Synopsis: A boy seeks the help of a tree monster to cope with his single mum’s terminal illness.
Release Date: January 6, 2017 MPAA Rating: PG-13
Genre(s): Drama, Fantasy
When a movie has the word “monster” in the title, it’s usually one of two things. It can be a horror movie, like last year’s The Monster, or it can be a children’s movie, like Monsters, Inc. Or sometimes, it can be both. That’s kind of the case with A Monster Calls.
A Monster Calls is about a young boy named Conor (Lewis MacDougall from Pan) whose mother (Felicity Jones from The Theory of Everything and Rogue One: A Star Wars Story) is terminally ill. Because of this, Conor spends most of his time being cared for by his grandmother (Alien‘s Sigourney Weaver). With no friends, Conor looks outside his window for solace and unexpectedly summons a tree monster (motion captured and voiced by Liam Neeson from the Taken movies). The monster tells Conor that he will tell the boy three stories, and after the last, Conor must tell a story, one about his darkest fears. Conor relishes in the monster’s tales, but is secretly afraid of what he’ll learn about himself from his own story when it’s time to tell it.
Okay, so to say that A Monster Calls is a children’s horror movie isn’t really accurate. While it can be viewed as both, it also can be seen as neither. It’s directed by Guillermo del Toro pal J.A. Bayona (The Impossible, The Orphanage), so it has a horror connection, and young adult author Patrick Ness adapted his own novel into the screenplay, so there’s that as well. While A Monster Calls deals with dark and dreadful subject matter, it does so in a way that is not necessarily frightening, so it may be suitable for some older kids (it earns its PG-13 rating with some of its ideas and imagery). But, those going into it expecting a del Toro-style fantasy horror movie will be disappointed, and those who expect a Roald Dahl-esque sugar-sweet morality play will be, as well.
That’s not to say that A Monster Calls is a disappointing film. Not by a long shot. What A Monster Calls does is deal with grief and mourning head-on without sugar-coating it like a lot of movies about children meeting monsters do. It’s some of the most affecting and effective filmmaking in recent memory, and will touch a nerve in everyone who sees it in some way, shape, or form. Whether you want it to touch that nerve is up to you.
A Monster Calls is a simple story that deals with complex emotions and feelings. It’s a very well made movie – it looks great, the narrative is put together well, and it features some great performances. It’s a can’t-miss experience for early teenagers, but you may want to think about leaving the younger kids at home. It is about a monster, after all.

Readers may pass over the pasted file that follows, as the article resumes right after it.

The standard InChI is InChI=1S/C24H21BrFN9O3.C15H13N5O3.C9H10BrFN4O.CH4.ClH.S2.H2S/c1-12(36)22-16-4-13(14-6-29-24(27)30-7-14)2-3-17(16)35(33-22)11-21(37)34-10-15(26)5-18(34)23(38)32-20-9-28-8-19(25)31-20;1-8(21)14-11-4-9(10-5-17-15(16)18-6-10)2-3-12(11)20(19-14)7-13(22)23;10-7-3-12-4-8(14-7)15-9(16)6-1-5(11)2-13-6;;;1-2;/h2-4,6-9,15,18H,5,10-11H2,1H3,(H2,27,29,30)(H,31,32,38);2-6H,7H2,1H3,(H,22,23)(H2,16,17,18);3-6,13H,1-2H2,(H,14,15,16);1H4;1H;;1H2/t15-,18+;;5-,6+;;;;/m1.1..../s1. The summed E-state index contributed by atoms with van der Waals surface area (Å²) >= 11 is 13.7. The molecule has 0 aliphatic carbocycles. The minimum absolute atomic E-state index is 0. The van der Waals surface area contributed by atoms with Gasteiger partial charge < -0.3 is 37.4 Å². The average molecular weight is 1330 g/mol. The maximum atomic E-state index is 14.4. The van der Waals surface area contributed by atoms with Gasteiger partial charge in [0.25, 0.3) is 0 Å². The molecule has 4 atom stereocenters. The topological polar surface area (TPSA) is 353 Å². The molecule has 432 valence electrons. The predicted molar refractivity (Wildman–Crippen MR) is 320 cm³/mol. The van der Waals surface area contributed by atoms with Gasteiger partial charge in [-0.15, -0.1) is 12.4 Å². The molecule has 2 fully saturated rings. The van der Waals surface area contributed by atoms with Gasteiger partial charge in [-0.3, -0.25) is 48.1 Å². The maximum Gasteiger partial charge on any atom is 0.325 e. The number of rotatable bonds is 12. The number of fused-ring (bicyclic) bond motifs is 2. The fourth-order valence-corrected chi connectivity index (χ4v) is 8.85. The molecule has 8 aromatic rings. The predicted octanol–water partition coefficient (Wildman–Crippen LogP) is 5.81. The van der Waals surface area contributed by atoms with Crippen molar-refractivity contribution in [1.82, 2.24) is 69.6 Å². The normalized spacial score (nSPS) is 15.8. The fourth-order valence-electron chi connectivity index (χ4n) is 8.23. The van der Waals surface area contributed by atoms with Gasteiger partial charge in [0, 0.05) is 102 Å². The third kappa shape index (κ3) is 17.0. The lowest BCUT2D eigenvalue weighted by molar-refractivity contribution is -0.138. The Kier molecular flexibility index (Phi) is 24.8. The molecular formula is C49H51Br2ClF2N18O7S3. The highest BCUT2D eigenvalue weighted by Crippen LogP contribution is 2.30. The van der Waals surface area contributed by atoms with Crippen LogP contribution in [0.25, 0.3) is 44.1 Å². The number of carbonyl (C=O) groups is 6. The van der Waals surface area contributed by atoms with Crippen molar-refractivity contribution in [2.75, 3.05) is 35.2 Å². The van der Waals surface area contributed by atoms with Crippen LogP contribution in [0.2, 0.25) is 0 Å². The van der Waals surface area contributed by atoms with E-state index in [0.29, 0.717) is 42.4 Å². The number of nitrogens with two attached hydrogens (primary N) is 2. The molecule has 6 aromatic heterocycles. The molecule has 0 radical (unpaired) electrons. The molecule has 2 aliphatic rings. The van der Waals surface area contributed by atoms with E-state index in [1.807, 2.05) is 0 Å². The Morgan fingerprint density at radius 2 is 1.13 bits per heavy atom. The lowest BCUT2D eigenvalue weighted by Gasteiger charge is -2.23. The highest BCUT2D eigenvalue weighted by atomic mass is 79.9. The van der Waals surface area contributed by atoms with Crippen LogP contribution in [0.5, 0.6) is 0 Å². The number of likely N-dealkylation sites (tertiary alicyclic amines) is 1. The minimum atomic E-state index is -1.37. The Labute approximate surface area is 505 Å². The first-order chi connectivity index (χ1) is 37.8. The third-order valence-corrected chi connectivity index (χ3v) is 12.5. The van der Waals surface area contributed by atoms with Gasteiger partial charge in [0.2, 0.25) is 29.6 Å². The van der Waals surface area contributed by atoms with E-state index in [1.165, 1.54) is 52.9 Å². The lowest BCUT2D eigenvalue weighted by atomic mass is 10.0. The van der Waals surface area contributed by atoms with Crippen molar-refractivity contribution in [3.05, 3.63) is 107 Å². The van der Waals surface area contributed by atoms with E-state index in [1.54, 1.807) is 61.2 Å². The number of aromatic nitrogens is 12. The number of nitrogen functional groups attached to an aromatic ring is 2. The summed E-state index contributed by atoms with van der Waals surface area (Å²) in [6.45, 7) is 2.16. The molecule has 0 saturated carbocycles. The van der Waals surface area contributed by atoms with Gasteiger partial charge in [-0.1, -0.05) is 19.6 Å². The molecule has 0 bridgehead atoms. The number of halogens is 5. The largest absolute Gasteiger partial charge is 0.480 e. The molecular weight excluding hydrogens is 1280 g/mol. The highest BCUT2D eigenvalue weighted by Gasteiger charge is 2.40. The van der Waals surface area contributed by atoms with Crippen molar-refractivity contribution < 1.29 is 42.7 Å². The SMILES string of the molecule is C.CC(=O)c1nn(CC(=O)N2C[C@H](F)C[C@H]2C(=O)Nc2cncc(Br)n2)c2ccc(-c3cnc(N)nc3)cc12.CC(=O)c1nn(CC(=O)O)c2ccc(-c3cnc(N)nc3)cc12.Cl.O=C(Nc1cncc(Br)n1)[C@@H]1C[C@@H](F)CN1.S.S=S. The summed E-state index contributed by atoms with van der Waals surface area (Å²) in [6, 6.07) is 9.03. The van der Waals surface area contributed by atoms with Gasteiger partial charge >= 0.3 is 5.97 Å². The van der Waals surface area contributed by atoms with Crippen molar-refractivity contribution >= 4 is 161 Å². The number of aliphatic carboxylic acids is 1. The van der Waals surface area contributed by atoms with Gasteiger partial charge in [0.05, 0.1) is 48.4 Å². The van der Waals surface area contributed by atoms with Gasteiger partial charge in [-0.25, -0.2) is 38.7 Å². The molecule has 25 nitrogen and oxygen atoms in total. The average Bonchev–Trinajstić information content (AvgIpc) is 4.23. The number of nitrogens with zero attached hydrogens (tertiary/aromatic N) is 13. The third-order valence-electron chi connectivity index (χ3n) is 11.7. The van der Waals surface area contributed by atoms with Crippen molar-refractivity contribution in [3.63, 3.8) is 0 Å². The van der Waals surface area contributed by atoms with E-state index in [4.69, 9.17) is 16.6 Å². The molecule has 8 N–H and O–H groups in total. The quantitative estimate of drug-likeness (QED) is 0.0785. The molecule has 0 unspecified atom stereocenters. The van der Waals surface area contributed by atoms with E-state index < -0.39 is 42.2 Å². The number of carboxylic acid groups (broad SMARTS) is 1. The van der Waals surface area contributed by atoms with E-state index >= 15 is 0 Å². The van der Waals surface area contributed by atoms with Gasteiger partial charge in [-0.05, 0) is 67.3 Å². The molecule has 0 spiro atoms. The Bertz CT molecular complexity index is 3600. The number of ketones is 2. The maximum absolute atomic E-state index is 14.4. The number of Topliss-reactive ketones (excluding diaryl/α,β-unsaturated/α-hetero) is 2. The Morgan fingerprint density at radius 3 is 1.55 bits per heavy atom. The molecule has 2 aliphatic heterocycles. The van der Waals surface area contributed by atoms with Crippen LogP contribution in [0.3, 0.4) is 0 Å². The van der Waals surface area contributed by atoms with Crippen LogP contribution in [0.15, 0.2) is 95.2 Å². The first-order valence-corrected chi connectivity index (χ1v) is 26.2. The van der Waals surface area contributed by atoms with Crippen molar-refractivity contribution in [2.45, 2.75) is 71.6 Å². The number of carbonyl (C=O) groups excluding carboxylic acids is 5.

It goes without saying that a movie about a monster is going to lean hard on its visual effects, and the effects in A Monster Calls brilliantly tell the story in a way that is both fun and unique. The effects range from practical special effects to computer generated imagery to traditional animation, and it’s all seamlessly intertwined. The movie jumps from Conor’s real life to the monster’s fantasy world without stopping to take a breath or come up for air. Of course, the monster is CG, with Liam Neeson providing the mo-cap so that it is much more than just a sterile beast – the monster is alive with sensitivity and character, yet he’s still obviously a monster that looks suspiciously like Groot from Guardians of the Galaxy (only with Neeson’s eyes and facial features…it’s uncanny). When the narrative switches to the monster’s storytelling, the action switches to simple animated line drawings of princes and princesses acting out his words. It may sound like that would be jarring, but the transition between the styles is very smooth. An integral and essential element to the movie, the special effects in A Monster Calls are slick and well done.
Cast and Crew
- Director(s): J.A. Bayona
- Producer(s): Belén Atienza
- Screenwriter(s): Patrick Ness
- Story: Siobhan Dowd
- Cast: Lewis MacDougall (Conor)Sigourney Weaver (Grandma)Felicity Jones (Mum) Toby Kebbell (Dad)Ben Moor (Mr. Clark)James Melville (Harry)Oliver Steer (Sully)Dominic Boyle (Anton)Jennifer Lim (Miss Kwan)Max Gabbay (Steven)Lily-Rose Asiandogdu (Lily)Liam Neeson (The Monster)
- Editor(s): Jaume Marti
- Cinematographer: Oscar Faura
- Production Designer(s):
- Costume Designer: Steven Noble
- Casting Director(s): Shaheen Baig
- Music Score: Fernando Velázquez
- Music Performed By:
- Country Of Origin: UKUSA